How does Fantine contribute to her own demise?

Expert Answers
Karen P.L. Hardison eNotes educator| Certified Educator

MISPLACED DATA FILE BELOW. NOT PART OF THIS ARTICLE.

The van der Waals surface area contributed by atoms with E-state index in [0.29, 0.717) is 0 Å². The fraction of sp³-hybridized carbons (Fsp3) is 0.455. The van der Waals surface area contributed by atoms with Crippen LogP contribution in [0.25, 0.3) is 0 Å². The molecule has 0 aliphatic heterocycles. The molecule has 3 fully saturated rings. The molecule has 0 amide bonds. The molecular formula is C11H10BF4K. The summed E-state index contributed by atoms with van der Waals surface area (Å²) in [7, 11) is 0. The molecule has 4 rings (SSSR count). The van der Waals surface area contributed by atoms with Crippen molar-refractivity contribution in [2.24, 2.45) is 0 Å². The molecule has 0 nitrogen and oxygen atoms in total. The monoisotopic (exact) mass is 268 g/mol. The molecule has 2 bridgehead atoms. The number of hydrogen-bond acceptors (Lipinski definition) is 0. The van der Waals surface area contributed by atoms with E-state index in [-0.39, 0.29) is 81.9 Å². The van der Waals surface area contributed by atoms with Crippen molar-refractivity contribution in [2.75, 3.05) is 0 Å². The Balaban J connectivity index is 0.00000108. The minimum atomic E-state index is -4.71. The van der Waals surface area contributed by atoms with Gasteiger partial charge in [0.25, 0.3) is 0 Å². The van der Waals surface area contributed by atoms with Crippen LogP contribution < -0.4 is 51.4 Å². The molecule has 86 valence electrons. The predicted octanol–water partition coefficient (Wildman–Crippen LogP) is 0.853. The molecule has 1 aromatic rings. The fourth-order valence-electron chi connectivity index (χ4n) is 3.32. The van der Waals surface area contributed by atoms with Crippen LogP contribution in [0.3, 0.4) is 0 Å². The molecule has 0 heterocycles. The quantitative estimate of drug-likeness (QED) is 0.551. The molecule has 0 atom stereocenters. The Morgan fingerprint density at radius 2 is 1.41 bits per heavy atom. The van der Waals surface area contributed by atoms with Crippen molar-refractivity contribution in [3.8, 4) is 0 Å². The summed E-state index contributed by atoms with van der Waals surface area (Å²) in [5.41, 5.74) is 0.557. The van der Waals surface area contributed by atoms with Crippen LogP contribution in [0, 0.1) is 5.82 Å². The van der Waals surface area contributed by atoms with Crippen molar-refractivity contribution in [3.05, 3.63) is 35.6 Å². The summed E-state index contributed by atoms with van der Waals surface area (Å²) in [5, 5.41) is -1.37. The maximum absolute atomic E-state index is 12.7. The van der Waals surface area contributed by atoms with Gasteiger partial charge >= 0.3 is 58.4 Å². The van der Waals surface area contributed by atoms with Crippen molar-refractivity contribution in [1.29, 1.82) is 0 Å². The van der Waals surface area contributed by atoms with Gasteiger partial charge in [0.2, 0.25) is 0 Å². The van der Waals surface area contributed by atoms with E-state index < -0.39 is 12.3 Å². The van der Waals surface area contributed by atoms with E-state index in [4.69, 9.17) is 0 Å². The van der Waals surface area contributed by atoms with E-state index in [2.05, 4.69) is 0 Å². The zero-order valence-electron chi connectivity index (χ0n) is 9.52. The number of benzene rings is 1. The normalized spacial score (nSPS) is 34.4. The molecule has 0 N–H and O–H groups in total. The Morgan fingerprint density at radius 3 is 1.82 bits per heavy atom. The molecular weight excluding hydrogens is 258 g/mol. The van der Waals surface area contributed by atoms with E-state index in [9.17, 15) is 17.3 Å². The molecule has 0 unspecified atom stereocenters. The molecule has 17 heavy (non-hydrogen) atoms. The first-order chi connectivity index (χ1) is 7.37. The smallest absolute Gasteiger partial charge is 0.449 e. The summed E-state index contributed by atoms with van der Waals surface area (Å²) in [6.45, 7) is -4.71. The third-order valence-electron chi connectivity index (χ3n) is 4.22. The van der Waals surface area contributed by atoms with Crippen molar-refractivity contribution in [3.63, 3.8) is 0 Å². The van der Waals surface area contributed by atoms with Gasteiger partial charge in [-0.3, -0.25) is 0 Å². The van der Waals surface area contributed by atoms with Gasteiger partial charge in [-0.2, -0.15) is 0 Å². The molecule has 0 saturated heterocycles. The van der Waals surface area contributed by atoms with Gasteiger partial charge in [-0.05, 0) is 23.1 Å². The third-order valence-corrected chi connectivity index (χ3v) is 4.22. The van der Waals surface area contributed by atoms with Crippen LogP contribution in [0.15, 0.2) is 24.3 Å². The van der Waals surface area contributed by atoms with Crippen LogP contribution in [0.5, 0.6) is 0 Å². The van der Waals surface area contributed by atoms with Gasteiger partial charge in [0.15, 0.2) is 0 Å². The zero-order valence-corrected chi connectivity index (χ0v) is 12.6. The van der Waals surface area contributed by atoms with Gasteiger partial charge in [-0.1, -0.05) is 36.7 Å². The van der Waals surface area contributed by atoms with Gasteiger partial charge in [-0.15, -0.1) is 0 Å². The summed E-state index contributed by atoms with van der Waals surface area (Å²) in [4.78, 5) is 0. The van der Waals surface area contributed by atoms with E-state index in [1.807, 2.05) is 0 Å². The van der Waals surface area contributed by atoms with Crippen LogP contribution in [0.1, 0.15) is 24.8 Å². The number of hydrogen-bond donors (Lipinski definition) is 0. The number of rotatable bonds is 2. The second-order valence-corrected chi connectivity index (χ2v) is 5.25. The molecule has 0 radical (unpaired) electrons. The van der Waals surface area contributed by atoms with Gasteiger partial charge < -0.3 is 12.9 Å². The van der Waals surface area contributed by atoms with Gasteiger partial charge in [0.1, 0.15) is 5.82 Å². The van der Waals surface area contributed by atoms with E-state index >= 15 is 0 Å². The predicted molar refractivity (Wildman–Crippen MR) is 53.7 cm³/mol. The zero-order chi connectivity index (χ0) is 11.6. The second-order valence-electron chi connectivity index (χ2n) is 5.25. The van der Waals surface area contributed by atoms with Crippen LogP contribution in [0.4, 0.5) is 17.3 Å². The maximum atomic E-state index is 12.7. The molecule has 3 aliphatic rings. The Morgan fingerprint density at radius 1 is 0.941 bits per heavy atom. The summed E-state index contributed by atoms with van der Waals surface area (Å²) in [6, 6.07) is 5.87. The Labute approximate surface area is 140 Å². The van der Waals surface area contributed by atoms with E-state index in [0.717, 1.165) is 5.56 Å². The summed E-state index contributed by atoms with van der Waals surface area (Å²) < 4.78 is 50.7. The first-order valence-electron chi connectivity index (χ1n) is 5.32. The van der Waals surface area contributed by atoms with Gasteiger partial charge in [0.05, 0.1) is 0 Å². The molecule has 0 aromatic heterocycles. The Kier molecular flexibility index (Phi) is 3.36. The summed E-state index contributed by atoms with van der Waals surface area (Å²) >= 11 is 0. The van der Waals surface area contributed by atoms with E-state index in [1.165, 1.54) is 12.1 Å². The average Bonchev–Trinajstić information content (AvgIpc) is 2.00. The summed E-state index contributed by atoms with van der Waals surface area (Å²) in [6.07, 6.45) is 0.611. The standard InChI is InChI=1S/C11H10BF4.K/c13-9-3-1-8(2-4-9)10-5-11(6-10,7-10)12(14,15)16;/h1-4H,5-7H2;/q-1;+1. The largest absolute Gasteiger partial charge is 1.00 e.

The answer to how Fantine contributes to her own demise is an emotionally charged one in contemporary Western society. The answer is that she contributed through the act of intercourse with a man she was not married to. In Hugo’s, this action (by whatever means, love, seduction, molestation, voluntary engagement, etc.) reduces a woman to the categorization of "indecent," a categorization which can--and, for Fantine, did--prevent a woman from having or keeping employment. For Fantaine, once her coworkers found out about her baby Cosette who was born out of wedlock they successfully agitated to have her fired as being indecent. This reduced Fantine to the lowest means possible to earn money for food and shelter--selling her hair, teeth and finally her very body. Society then treated this final degradation as immaterial because Fantine was already indecent, the final lowering of herself to prostitution was, in that society's eyes, a repetition of what had already been. It is important to note that part of the reason Hugo wrote Les Miserable was to protest the very situation that Fantine lives through. He believed that the restraints of society described above were wrong and desperately in need of reform.